5th Edition

Environmental and Natural Resource Economics A Contemporary Approach

By Jonathan M. Harris, Brian Roach Copyright 2022
    716 Pages 174 Color Illustrations
    by Routledge

    716 Pages 174 Color Illustrations
    by Routledge

    Environmental issues are of fundamental importance, and a broad approach to understanding the relationship between the human economy and the natural world is essential. In a rapidly changing policy and scientific context, this new edition of Environmental and Natural Resource Economics reflects an updated perspective on modern environmental topics.

    Now in its fifth edition, this textbook includes enhanced and updated material on energy, climate change, greening the economy, population, agriculture, forests and water—reflecting the greater urgency required to solve the big environmental problems in these areas. It introduces students to both standard environmental economics and the broader perspective of ecological economics, balancing analytical techniques of environmental economics topics with a global perspective on current ecological issues such as population growth, global climate change and "green" national income accounting.

    Harris and Roach’s premise is that a pluralistic approach is essential to understand the complex nexus between the economy and the environment. This perspective, combined with its emphasis on real-world policies, is particularly appealing to both instructors and students. This is the ideal text for undergraduate classes on environmental, natural resource and ecological economics, and postgraduate courses on environmental and economic policy.

    To access Student and Instructor resources, please visit: sites.tufts.edu/gdae/environmental-and-natural-resource-economics/.

    Chapter 1: Changing Perspectives on the Environment

    Chapter 2: Resources, Environment, and Economic Development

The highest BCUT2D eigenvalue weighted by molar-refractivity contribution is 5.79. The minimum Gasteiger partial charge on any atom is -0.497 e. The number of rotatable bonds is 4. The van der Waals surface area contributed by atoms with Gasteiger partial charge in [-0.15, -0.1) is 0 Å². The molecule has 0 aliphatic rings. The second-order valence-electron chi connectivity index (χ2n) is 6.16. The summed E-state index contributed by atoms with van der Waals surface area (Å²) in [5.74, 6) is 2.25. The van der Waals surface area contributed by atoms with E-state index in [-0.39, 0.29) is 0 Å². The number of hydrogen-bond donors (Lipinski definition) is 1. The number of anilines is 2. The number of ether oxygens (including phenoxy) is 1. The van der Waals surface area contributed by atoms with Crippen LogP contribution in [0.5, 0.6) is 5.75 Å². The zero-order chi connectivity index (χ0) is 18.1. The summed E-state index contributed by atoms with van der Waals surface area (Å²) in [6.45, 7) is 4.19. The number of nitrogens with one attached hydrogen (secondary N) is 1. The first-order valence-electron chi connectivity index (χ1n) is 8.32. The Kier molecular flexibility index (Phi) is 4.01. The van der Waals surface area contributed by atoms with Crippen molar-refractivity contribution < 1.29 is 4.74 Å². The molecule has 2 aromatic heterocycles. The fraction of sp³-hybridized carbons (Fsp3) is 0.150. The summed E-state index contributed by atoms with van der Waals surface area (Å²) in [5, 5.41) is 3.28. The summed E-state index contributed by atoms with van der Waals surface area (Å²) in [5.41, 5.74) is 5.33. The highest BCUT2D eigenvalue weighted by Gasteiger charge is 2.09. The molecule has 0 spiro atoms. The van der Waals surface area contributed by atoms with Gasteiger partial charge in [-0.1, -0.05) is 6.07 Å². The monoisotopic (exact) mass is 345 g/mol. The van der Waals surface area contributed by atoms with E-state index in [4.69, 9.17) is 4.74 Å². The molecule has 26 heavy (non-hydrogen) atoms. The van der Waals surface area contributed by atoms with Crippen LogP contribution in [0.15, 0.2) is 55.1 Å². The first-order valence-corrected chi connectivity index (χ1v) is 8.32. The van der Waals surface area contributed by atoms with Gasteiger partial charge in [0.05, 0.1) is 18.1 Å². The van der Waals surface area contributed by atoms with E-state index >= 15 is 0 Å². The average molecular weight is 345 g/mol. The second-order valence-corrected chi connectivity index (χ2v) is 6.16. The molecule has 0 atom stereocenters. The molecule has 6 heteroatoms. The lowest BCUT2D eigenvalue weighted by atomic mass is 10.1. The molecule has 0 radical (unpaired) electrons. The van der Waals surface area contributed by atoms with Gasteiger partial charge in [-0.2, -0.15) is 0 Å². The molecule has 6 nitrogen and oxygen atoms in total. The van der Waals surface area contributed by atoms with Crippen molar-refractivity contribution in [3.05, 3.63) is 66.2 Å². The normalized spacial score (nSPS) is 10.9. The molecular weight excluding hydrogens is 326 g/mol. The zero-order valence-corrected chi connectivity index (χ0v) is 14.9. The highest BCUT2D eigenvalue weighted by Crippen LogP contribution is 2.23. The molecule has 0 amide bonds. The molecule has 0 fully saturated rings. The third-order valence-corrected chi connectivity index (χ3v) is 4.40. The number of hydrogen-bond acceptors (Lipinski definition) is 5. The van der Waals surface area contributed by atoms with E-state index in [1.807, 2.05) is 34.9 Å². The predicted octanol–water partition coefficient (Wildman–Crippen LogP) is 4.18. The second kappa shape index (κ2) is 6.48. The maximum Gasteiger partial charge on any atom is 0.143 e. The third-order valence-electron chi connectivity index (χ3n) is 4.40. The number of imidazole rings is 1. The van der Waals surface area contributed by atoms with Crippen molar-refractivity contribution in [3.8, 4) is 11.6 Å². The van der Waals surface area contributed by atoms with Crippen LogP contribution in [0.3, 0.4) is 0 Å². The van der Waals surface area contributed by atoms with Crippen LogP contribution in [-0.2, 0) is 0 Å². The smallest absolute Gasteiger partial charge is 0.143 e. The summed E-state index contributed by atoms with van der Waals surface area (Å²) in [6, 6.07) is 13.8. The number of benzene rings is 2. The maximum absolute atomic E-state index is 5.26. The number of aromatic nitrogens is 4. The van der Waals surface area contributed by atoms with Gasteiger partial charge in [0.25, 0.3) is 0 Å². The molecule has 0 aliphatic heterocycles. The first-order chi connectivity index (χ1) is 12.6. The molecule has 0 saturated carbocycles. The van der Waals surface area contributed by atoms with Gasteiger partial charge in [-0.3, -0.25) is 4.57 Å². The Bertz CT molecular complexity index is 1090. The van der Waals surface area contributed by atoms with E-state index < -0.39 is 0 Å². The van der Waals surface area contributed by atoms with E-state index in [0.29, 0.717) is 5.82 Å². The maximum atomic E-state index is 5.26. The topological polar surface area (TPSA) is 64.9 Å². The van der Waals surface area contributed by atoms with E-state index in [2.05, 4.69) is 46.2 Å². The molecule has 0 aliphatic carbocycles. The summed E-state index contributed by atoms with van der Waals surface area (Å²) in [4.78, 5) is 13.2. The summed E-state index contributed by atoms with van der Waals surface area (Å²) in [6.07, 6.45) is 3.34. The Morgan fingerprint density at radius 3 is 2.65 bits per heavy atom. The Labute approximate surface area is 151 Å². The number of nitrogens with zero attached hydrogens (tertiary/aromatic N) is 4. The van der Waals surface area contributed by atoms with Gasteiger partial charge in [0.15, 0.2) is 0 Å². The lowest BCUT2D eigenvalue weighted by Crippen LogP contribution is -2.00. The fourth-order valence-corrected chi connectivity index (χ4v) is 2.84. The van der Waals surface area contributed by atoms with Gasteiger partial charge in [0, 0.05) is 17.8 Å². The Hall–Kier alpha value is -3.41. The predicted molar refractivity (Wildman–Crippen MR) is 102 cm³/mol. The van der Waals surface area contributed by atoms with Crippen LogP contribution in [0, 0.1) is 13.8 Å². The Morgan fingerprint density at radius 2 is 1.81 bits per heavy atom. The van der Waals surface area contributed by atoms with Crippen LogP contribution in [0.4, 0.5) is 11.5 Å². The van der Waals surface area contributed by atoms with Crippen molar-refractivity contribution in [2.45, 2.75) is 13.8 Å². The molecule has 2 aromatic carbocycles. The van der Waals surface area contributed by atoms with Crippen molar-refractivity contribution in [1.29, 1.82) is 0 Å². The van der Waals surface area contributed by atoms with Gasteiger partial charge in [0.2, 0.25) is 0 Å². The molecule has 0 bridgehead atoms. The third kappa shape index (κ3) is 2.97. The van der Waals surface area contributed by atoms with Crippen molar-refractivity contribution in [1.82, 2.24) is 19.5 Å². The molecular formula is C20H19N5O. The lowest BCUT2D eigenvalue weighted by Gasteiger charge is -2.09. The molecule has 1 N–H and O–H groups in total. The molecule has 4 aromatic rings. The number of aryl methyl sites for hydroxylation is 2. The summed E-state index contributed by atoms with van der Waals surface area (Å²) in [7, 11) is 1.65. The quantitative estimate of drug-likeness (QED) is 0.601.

Chapter 3: The Theory of Environmental Externalities

    Chapter 4: Common Property Resources and Public Goods

    Chapter 5: Resource Allocation Over Time

    Chapter 6: Valuing the Environment

    Chapter 7: Cost–Benefit Analysis

    Chapter 8: Pollution: Analysis and Policy

    Chapter 9: Ecological Economics: Basic Concepts

    Chapter 10: National Income and Environmental Accounting

    Chapter 11: Energy: The Great Transition

    Chapter 12: Global Climate Change: Science and Economics

    Chapter 13: Global Climate Change: Policy Responses

    Chapter 14: Greening the Economy

    Chapter 15: Population and the Environment

    Chapter 16: Agriculture, Food, and Environment

    Chapter 17: Nonrenewable Resources: Scarcity and Abundance

    Chapter 18: Renewable Resource Use: Fisheries

    Chapter 19: Forests and Land Management

    Chapter 20: Water: Economics and Policy

    Chapter 21: World Trade and the Environment

    Chapter 22: Policies for Sustainable Development


    Jonathan M. Harris is Senior Researcher at the Tufts University Global Development and Environment Institute and Senior Research Fellow at the Boston University Global Development Policy Center Economics in Context Initiative. His current research focuses on the implications of large-scale environmental problems, especially global climate change, for macroeconomic theory and policy.

    Brian Roach is Director of the Theory and Education Program at the Tufts University Global Development and Environment Institute and Senior Research Fellow at the Boston University Global Development Policy Center Economics in Context Initiative. His work has focused on the valuation of natural resources, and he has taught environmental economics at the graduate and undergraduate levels.

    "I think that you have written the perfect introductory text covering environmental and natural resource economics. The production is first-rate – very clear and uncluttered, excellent diagrams and examples, well thought out discussion questions and problems. The choice and sequence of topics is excellent and you have provided for the right balance between the neoclassical and ecological approaches. It is a most appealing text."

    - Professor Steven Kemp, Curtin University, Australia

    "The book is simply great! It is really one of a kind. It fills an important need in the field, which will become more and more important in the future, no doubt – integrating standard environmental economics and ecological economics. The book is very clear, very informative, flows very well, and indeed is written as a very interesting and fascinating story. The students like it. The additional materials that come with the book are also very good. In short, job well done!"

    - Rafael Reuveny, School of Public and Environmental Affairs at Indiana University